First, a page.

Stumptown: A Different Time, A Different Place

By Clare Hubbard –

This historically black community has maintained its community spirit despite urban renewal.

Nestled away in the growing community of Montford, the historically black community of Stumptown has maintained its community spirit despite urban renewal, or what some community members call “urban removal,” and a long history of economic paralysis.

 

Most Asheville residents — at least most white residents — know nothing of Stumptown, named for the tree stumps that remained after the land was cleared around 1880. Many of the original residents and their families have left to pursue new endeavors, or have passed away, leaving their stories of the close-knit community behind.

Located within the boundaries of the Riverside Cemetery, Stumptown once housed about 250 families on less than 30 acres, and was known as a strong-willed, church-oriented community. Despite the strength of spirit and strong work ethic within the community, times were hard. In 1880, death rates for blacks in NC were more than twice the rate for whites due to lack of health care, very cold winters resulting in high pneumonia rates, and lack of necessary needs, like food and clothing.

In 1910, Asheville began to experience a tremendous population growth, and a large amount of wealth moved in to the Montford area. Transient, cosmopolitan residents relied on Stumptown residents for labor and help. Many Stumptown residents worked at the Battery Park hotel, or for wealthy white business owners located around the Montford area. “It was a completely different place back then,” says Dora Dawkins, Vice-president of the Stumptown Community Association. “My mother-in-law grew up in Stumptown, and she’s told me stories of how much it’s changed.”

Asheville’s population continued to grow, yet job opportunities and lucrative ventures were hard to come by. Stumptown buildings began to suffer from lack of upkeep, and in the 1970s a large part of Stumptown was developed. Now one finds vacant land, tennis courts, a community center and a ball field where houses and apartments once stood. Reasons for development included lack of money to improve the declining conditions of many original buildings and a disparity in the improvement of rental properties, a project that supposedly received government funding but failed to progress. Bulldozers ripped down buildings that housed the majority of Stumptown residents, causing residents to relocate to other neighborhoods.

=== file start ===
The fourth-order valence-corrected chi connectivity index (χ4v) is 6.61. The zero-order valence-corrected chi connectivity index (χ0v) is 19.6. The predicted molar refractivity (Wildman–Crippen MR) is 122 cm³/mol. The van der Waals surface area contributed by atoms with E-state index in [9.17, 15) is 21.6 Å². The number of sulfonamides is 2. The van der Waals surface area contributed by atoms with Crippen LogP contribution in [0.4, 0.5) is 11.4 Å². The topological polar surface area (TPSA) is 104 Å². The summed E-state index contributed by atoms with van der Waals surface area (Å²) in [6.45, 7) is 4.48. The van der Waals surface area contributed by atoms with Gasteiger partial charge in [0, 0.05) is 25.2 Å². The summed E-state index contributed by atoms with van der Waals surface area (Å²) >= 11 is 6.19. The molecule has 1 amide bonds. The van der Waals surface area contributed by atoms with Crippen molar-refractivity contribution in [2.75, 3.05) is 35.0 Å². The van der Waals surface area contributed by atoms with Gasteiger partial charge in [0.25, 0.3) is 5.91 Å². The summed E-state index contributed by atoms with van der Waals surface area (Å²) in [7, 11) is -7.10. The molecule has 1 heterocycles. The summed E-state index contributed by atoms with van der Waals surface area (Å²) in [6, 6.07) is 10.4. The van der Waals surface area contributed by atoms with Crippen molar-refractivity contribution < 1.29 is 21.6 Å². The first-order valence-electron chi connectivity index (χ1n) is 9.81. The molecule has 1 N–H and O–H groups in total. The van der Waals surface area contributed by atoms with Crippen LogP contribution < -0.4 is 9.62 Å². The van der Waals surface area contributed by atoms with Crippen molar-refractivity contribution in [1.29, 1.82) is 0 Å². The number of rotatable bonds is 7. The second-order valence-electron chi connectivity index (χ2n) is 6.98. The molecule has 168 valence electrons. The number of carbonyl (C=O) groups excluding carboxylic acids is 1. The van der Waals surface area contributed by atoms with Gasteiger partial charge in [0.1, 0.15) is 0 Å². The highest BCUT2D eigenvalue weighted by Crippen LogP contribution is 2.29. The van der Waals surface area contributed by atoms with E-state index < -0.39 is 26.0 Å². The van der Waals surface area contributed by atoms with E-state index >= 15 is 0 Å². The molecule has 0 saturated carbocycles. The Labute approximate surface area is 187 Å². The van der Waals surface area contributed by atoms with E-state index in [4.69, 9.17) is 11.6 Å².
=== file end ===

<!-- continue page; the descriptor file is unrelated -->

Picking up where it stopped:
Other development issues have plagued what is left of Stumptown, specifically dealing with water and waste management. Because what remains of the community is older, rural housing stock passed down through generations, the community was one of the last to be connected to the regional wastewater collection and treatment system, suffering years with straight piping and poorly maintained or failed septic systems. The funding process for the water treatment renovation took nearly five years to negotiate, but was finally made possible with funding from the North Carolina Clean Water Management Trust Fund and matching town grants.

Walking down the streets of what remains of Stumptown, the community feeling seems to have survived the many upheavals and development projects. Children yell in the streets, residents sit on their porches and watch over them, hang out, and just simply relax. “Squirrel,” known as the “eyes and ears’ of the neighborhood, chills in his van, greeting people as they walk by. “People look out for each other here,” says Noah Saterstrom, who lives on Gray Street. “Robert, my neighbor, he came and mowed my lawn today. I think it was a hint for me to get busy, but mostly a nice gesture. Stumptown is full of that. Nice gestures, keeping things together. It’s a great place to live,” Saterstrom says.

The Stumptown Community Association is currently working on putting together a newsletter, in addition to tracking down former residents. “They’ve spread out. With the urban renewal in the 60s, the neighborhood was partially destroyed. Now, it’s in a different time, a different place,” says Dawkins.

The Stumptown Community Association meets the fourth Saturday of every month.

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